Dr. Daryl Koehn grew up in rural Kansas, attending school where there were two grades in each classroom. As a child, she enjoyed finishing her work early and listening in on the grade above her. It seems that from a young age, she was destined to be a professor. One of her favorite childhood games during the summer was to play school. She and her sister, (who is also a professor), would take turns being the teacher and they would develop their own class materials.
Dr. Koehn joined the Opus College of Business as a full-time faculty member in ethics and business law development in the fall of 2010. Her post-doctorate career began at DePaul University, where she became the Chair of Professional Ethics. After spending several semesters as a visiting professor at the University of Chicago and Hong Kong Baptist University, Dr. Koehn taught at the University of St. Thomas in Texas, (no relation), before joining the team of distinguished faculty at the University of St. Thomas Opus College of Business.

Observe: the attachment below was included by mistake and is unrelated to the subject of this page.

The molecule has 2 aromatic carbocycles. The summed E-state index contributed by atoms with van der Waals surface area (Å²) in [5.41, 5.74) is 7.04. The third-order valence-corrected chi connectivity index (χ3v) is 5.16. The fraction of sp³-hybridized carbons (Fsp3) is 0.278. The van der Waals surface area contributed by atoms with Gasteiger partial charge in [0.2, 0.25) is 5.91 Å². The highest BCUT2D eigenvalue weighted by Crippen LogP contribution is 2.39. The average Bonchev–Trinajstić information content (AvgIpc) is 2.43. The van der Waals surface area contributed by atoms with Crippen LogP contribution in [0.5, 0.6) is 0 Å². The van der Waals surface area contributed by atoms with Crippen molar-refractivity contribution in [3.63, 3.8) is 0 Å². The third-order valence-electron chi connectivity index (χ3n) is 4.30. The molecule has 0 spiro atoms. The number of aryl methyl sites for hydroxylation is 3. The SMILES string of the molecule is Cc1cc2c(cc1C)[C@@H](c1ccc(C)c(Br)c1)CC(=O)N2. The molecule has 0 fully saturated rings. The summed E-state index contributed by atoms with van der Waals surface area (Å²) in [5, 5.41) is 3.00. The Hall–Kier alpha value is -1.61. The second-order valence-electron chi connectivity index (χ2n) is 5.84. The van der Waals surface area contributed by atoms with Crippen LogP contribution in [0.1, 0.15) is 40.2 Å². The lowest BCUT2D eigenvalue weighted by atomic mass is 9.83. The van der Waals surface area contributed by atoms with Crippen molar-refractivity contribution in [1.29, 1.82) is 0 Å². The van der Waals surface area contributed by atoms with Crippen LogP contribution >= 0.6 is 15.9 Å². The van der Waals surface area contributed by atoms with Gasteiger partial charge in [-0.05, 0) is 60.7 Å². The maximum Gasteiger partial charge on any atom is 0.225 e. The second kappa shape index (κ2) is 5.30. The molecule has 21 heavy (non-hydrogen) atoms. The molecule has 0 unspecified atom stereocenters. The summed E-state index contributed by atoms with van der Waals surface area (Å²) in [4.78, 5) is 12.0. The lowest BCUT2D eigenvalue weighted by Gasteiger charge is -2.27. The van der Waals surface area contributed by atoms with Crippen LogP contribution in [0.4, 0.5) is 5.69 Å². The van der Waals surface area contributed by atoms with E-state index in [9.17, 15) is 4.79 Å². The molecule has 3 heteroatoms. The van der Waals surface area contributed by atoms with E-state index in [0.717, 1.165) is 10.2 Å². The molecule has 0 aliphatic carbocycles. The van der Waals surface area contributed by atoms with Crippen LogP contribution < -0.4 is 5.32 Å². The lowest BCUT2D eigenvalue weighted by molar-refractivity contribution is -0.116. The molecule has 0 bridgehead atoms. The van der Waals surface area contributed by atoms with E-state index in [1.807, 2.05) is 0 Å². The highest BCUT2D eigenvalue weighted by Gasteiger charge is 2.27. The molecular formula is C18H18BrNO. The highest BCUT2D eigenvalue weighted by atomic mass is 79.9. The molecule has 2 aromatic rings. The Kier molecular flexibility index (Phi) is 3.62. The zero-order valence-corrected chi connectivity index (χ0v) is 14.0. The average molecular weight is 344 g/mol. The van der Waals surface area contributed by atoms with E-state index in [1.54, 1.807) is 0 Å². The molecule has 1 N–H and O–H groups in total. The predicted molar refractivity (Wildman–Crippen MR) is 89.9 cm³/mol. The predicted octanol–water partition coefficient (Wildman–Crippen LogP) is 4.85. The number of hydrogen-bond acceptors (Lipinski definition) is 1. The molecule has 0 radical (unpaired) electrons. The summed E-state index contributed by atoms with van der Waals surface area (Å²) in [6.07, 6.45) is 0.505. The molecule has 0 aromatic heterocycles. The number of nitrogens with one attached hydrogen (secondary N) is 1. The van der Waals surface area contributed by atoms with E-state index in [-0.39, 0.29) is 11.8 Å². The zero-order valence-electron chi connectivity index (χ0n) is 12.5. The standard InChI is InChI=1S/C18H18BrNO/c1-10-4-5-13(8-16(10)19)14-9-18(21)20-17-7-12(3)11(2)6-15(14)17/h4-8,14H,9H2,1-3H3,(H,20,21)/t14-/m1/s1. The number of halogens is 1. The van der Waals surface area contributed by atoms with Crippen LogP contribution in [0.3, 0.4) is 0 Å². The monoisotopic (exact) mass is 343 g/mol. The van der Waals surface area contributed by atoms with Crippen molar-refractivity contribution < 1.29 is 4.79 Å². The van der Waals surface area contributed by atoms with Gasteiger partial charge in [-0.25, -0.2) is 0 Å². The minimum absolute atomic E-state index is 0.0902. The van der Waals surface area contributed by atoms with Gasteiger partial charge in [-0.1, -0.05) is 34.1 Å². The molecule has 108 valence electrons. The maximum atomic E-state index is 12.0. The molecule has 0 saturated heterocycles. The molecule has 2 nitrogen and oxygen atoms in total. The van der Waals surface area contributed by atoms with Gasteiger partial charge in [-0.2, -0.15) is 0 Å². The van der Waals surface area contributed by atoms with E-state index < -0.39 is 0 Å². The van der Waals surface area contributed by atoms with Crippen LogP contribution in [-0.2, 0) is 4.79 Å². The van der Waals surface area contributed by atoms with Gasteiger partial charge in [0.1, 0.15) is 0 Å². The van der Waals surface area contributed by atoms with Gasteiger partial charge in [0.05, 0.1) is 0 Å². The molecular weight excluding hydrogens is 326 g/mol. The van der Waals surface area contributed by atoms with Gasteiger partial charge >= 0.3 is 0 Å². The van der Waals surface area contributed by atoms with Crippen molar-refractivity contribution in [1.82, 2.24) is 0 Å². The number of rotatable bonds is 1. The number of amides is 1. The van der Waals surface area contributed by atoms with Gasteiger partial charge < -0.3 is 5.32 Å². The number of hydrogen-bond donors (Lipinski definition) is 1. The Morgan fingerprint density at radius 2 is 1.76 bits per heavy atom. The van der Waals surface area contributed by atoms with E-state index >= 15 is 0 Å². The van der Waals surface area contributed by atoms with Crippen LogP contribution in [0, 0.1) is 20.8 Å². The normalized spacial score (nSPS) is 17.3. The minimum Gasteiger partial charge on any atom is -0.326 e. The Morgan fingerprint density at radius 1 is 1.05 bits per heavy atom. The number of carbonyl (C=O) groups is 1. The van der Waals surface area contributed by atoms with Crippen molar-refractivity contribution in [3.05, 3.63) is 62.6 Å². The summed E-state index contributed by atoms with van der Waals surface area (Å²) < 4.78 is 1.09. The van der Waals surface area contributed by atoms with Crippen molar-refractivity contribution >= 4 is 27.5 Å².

Of the many, many boards and projects Dr. Koehn has been a part of throughout her career, she shared interesting details about two. She was the chair of the ethics committee for Houston’s 2012 Olympics bid. The host city had numerous decisions to make which had ethical implications. For example, how would they monitor the choices of thousands of volunteers and hold them accountable? If they behaved unethically, what leverage did the committee have?
In 2005, Dr. Koehn released a book entitled The Nature of Evil. For this work, she read huge amounts of literature and empirical and sociological works on the topic of evil. Authors such as Henry James, Patricia Highsmith, Robert Louis Sullivan and Klaus Mann offer deep insights into the nature and dynamics of evil. Dr. Koehn noted that, while some of this literature was emotionally difficult to read, she found that approaching the nature of evil from an interdisciplinary perspective was very fruitful.
When asked why she chose to teach at UST-Minneapolis, Dr. Koehn sited the exciting ethics work being done at the university and her appreciation for the student body. She enjoys the smaller class sizes, which allows the faculty to fully engage in their students’ development and encourages intimate and challenging discussions.